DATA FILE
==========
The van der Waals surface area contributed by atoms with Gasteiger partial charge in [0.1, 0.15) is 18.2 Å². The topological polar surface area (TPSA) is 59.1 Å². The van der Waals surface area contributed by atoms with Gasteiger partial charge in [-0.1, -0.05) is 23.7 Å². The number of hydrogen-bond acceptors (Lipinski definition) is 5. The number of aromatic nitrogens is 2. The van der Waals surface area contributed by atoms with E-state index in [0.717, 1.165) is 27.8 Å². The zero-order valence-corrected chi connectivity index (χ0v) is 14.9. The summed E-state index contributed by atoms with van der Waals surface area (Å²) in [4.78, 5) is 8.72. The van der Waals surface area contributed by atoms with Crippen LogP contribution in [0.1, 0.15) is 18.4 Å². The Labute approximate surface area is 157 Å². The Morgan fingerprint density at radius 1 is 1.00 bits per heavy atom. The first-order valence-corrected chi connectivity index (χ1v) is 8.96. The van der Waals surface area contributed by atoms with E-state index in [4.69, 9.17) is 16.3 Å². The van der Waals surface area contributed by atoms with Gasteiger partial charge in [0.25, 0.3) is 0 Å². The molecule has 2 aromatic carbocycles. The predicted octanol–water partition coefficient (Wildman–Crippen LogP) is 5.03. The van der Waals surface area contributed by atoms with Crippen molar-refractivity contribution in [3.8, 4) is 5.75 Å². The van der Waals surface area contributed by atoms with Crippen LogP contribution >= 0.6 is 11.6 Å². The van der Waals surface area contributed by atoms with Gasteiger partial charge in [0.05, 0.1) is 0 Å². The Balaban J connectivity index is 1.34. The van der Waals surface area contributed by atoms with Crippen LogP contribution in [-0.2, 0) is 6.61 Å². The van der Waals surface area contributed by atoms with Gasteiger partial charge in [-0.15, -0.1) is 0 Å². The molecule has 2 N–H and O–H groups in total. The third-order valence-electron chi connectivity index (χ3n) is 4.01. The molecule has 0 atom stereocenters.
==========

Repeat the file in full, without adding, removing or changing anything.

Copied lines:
The van der Waals surface area contributed by atoms with Gasteiger partial charge in [0.1, 0.15) is 18.2 Å². The topological polar surface area (TPSA) is 59.1 Å². The van der Waals surface area contributed by atoms with Gasteiger partial charge in [-0.1, -0.05) is 23.7 Å². The number of hydrogen-bond acceptors (Lipinski definition) is 5. The number of aromatic nitrogens is 2. The van der Waals surface area contributed by atoms with E-state index in [0.717, 1.165) is 27.8 Å². The zero-order valence-corrected chi connectivity index (χ0v) is 14.9. The summed E-state index contributed by atoms with van der Waals surface area (Å²) in [4.78, 5) is 8.72. The van der Waals surface area contributed by atoms with Crippen LogP contribution in [0.1, 0.15) is 18.4 Å². The Labute approximate surface area is 157 Å². The Morgan fingerprint density at radius 1 is 1.00 bits per heavy atom. The first-order valence-corrected chi connectivity index (χ1v) is 8.96. The van der Waals surface area contributed by atoms with E-state index in [4.69, 9.17) is 16.3 Å². The van der Waals surface area contributed by atoms with Gasteiger partial charge in [0.25, 0.3) is 0 Å². The molecule has 2 aromatic carbocycles. The predicted octanol–water partition coefficient (Wildman–Crippen LogP) is 5.03. The van der Waals surface area contributed by atoms with Crippen molar-refractivity contribution in [3.8, 4) is 5.75 Å². The van der Waals surface area contributed by atoms with Crippen LogP contribution >= 0.6 is 11.6 Å². The van der Waals surface area contributed by atoms with Gasteiger partial charge in [0.05, 0.1) is 0 Å². The Balaban J connectivity index is 1.34. The van der Waals surface area contributed by atoms with Crippen LogP contribution in [-0.2, 0) is 6.61 Å². The van der Waals surface area contributed by atoms with Gasteiger partial charge in [-0.15, -0.1) is 0 Å². The molecule has 2 N–H and O–H groups in total. The third-order valence-electron chi connectivity index (χ3n) is 4.01. The molecule has 0 atom stereocenters.